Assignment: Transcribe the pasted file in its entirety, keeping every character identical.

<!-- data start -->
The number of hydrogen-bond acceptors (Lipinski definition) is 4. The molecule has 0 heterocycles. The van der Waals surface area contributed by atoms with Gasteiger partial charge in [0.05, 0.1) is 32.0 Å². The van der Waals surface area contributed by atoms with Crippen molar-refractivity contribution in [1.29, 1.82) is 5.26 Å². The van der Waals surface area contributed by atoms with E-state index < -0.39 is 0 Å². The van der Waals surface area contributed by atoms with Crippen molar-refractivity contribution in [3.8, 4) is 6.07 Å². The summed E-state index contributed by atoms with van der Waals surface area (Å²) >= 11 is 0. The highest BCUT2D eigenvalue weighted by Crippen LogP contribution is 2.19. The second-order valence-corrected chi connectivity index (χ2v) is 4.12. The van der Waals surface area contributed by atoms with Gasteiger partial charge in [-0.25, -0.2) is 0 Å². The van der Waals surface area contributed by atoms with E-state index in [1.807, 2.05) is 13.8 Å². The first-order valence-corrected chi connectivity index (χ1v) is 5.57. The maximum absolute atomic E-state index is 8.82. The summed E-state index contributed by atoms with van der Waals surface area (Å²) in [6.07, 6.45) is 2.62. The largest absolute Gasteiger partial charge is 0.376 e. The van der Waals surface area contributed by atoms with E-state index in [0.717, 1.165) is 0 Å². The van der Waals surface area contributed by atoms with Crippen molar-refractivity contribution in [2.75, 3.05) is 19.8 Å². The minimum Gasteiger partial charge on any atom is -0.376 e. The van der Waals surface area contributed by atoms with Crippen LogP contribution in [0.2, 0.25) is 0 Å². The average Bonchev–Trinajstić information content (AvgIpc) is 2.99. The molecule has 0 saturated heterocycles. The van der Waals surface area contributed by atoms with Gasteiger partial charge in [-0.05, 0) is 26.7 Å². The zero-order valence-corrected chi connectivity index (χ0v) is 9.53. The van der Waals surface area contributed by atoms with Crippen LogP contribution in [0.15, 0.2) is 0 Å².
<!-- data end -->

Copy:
The number of hydrogen-bond acceptors (Lipinski definition) is 4. The molecule has 0 heterocycles. The van der Waals surface area contributed by atoms with Gasteiger partial charge in [0.05, 0.1) is 32.0 Å². The van der Waals surface area contributed by atoms with Crippen molar-refractivity contribution in [1.29, 1.82) is 5.26 Å². The van der Waals surface area contributed by atoms with E-state index < -0.39 is 0 Å². The van der Waals surface area contributed by atoms with Crippen molar-refractivity contribution in [3.8, 4) is 6.07 Å². The summed E-state index contributed by atoms with van der Waals surface area (Å²) >= 11 is 0. The highest BCUT2D eigenvalue weighted by Crippen LogP contribution is 2.19. The second-order valence-corrected chi connectivity index (χ2v) is 4.12. The van der Waals surface area contributed by atoms with Gasteiger partial charge in [-0.25, -0.2) is 0 Å². The van der Waals surface area contributed by atoms with E-state index in [1.807, 2.05) is 13.8 Å². The first-order valence-corrected chi connectivity index (χ1v) is 5.57. The maximum absolute atomic E-state index is 8.82. The summed E-state index contributed by atoms with van der Waals surface area (Å²) in [6.07, 6.45) is 2.62. The largest absolute Gasteiger partial charge is 0.376 e. The van der Waals surface area contributed by atoms with E-state index in [0.717, 1.165) is 0 Å². The van der Waals surface area contributed by atoms with Crippen molar-refractivity contribution in [2.75, 3.05) is 19.8 Å². The minimum Gasteiger partial charge on any atom is -0.376 e. The van der Waals surface area contributed by atoms with Crippen LogP contribution in [0.2, 0.25) is 0 Å². The average Bonchev–Trinajstić information content (AvgIpc) is 2.99. The molecule has 0 saturated heterocycles. The van der Waals surface area contributed by atoms with Gasteiger partial charge in [-0.05, 0) is 26.7 Å². The zero-order valence-corrected chi connectivity index (χ0v) is 9.53. The van der Waals surface area contributed by atoms with Crippen LogP contribution in [0.15, 0.2) is 0 Å².